Maternal or Paternal Exposure to Cannabinoids Affects Central Neurotransmitter Levels and Reproductive Function in Male Offspring

  • Susan L. Dalterio
  • Richard W. Steger
  • Andrzej Bartke


A single prenatal exposure to cannabinol or cannabidiol reduced brain norepinephrine and dopamine and hypothalamic NE concentrations, but increased brain levels of serotonin and its metabolite, 5-hydroxyindoleacetic acid. In addition, testicular testosterone concentrations and seminal vesicles weights were reduced in animals exposed to CBN. In contrast, seminal vesicles weights were increased in CBD-exposed males. Prenatal exposure to the major psychoactive component of marihuana, δ9-tetrahydrocannabinol on one of the last four days of gestation did not affect these parameters.

The F1 male offspring of male mice treated with CBN, CBD, or THC presented evidence of reduced fertility and testicular chromosomal abnormalities. In addition, two of the F1 male offspring of the THC-treated mice sired litters containing pups with severe congenital malformations.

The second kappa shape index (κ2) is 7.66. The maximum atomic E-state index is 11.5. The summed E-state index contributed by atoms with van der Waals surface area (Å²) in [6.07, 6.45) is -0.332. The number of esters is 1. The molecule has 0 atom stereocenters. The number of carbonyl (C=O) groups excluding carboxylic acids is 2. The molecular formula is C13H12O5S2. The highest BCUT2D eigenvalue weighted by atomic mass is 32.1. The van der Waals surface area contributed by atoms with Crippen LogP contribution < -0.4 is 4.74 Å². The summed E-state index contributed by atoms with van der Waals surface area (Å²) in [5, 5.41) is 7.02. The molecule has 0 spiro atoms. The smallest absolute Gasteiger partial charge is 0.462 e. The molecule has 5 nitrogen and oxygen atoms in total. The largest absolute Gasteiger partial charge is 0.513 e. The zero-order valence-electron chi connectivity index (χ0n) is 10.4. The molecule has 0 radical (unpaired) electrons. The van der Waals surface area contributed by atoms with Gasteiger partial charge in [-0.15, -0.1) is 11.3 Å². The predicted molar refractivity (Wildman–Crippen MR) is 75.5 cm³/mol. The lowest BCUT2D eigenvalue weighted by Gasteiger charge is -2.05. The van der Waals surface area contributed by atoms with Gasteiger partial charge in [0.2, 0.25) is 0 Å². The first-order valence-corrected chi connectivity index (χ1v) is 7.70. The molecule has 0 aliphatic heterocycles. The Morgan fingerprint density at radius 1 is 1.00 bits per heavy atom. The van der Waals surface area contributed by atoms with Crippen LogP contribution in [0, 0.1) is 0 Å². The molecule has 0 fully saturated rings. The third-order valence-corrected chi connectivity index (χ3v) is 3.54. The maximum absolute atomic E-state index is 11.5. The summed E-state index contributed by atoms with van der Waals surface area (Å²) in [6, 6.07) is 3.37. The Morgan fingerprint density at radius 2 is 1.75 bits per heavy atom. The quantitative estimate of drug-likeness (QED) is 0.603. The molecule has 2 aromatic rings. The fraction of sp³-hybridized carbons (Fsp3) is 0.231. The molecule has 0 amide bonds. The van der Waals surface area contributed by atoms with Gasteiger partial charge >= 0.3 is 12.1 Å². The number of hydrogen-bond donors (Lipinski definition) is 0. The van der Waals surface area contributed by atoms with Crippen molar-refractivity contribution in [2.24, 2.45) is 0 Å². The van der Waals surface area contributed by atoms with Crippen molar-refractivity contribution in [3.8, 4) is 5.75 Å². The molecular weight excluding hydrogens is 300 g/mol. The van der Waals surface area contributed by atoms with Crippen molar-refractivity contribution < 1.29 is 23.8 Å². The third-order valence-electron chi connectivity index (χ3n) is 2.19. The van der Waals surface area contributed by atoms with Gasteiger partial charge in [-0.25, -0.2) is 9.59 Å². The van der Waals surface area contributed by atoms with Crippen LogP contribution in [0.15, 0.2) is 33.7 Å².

These findings indicate that maternal or paternal exposure to cannabinoids can influence developmental and reproductive functions in offspring. Thus, cannabinoids appear to be both mutagenic and teratogenic in mice.


Luteinizing Hormone Male Offspring Gonadal Steroid Adult Male Mouse Cholesterol Esterase 
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Copyright information

© Springer Science+Business Media New York 1999

Authors and Affiliations

  • Susan L. Dalterio
  • Richard W. Steger
  • Andrzej Bartke

There are no affiliations available

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